Meanwhile, we talk about housing as if it’s only a matter of supply and demand. The logic goes that if we build more housing units, housing will become more affordable. The answer is always to build more housing, and the corporate developers become the solution. So, the government drops regulations and provide more subsidies to the developers. But we’ve built more housing and prices continue to rise.

An economist might argue that we’re still not building enough houses to keep pace with population growth.

I agree that building more houses is necessary, especially purpose-built apartment buildings and non-market housing. It’s necessary, but not sufficient. We also need to regulate what we’re building, and how much it costs to live there. Otherwise, we’ll be talking about this again in 10 years.

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How do we shift the conversation away from those simple fixes?

We need to politicize the housing debate in Canada; the tenant class needs to organize, accumulate power and force the government to make change. We’ve seen examples of this throughout Canadian history. In Vancouver, starting in the early 1960s, at the local level, tenant unions started fighting landlords about rent increases. They eventually connected with other groups in the city, before moving up to city councillors and the provincial government. They fought the war on two fronts: making specific demands to the landlords, and liaising with government.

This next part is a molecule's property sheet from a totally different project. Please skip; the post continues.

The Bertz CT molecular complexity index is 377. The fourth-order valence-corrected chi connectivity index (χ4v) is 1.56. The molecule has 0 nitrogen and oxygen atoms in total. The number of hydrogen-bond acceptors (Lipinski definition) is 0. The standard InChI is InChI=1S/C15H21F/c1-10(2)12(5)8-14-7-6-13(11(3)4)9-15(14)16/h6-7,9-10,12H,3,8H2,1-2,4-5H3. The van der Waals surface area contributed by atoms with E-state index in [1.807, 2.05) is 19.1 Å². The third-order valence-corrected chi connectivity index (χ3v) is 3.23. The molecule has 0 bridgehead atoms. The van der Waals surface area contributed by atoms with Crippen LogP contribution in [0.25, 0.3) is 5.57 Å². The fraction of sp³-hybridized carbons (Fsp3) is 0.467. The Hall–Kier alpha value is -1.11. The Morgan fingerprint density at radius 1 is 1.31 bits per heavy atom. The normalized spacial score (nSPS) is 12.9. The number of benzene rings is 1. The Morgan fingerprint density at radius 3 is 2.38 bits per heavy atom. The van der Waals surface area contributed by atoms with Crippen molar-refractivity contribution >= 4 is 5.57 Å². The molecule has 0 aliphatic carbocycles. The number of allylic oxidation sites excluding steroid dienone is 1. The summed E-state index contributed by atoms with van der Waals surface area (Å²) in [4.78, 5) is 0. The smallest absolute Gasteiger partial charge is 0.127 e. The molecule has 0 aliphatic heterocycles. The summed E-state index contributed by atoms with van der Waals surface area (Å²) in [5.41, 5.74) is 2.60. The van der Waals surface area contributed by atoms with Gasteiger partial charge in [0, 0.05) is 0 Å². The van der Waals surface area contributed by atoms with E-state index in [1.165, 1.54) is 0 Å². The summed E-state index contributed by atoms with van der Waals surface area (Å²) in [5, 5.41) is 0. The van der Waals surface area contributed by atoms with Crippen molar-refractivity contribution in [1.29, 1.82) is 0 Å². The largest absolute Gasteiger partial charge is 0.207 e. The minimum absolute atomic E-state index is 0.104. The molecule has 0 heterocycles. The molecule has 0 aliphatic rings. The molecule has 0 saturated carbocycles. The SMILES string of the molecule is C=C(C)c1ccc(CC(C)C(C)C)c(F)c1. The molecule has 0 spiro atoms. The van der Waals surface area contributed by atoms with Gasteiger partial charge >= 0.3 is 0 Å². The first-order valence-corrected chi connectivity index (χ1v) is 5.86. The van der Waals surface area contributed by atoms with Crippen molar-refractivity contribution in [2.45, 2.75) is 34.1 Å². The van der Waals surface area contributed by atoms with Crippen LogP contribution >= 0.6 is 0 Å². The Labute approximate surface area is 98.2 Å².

What’s your take on the rent strikes we’ve seen in Toronto, with tenant groups withholding rent to protest rent increases? Could they point to the beginnings of this kind of movement?

Yes, you see it happening again, right now. The Ontario’s Federation of Labour’s “Enough is Enough” campaign brought a lot of people together. Their five demands included things like protecting public health care, and wage increases for workers. But they also included rent controls. The tenant movement is strong enough to make its voice heard. And if you look at the political platforms of a bunch of the mayoral candidates in the upcoming Toronto election, a lot of them are mentioning rent controls. We hadn’t seen that in the past few elections.

It’s understandable that politicians are hesitant to take actions that might lower voters’ property values.

I think governments have to be cautious about measures that impact the current value of homes owned by individuals as their primary residence. You don’t want to throw the entire middle class under the bus, because the situation is not their fault. I’m not saying that we shouldn’t move in the direction of doing something that might lower property values, but we should be cautious, targeting only those who are using housing as an investment. For example, in Toronto, 40 per cent of condos are investment properties. It’s fair to push back against that.

This points to a growing tension we all probably feel, between housing as shelter, as a basic right and as an economic asset. Can these things be reconciled?

There are working-class families who get married, buy a house, raise their families and grow old. Their house is an asset, at the individual level, to provide housing and financial security. That’s absolutely fine. Then there are investors, purely seeking profit, who purchase several properties, leveraging the bank, letting working-class families rent units and pay it down. In the latter case, the investor has wealth and a few properties by the time they retire, while the working-class family has nothing. We need to put in restrictions and increase taxation on folks using the real estate market as a way to create quick wealth, instead of as a place to live.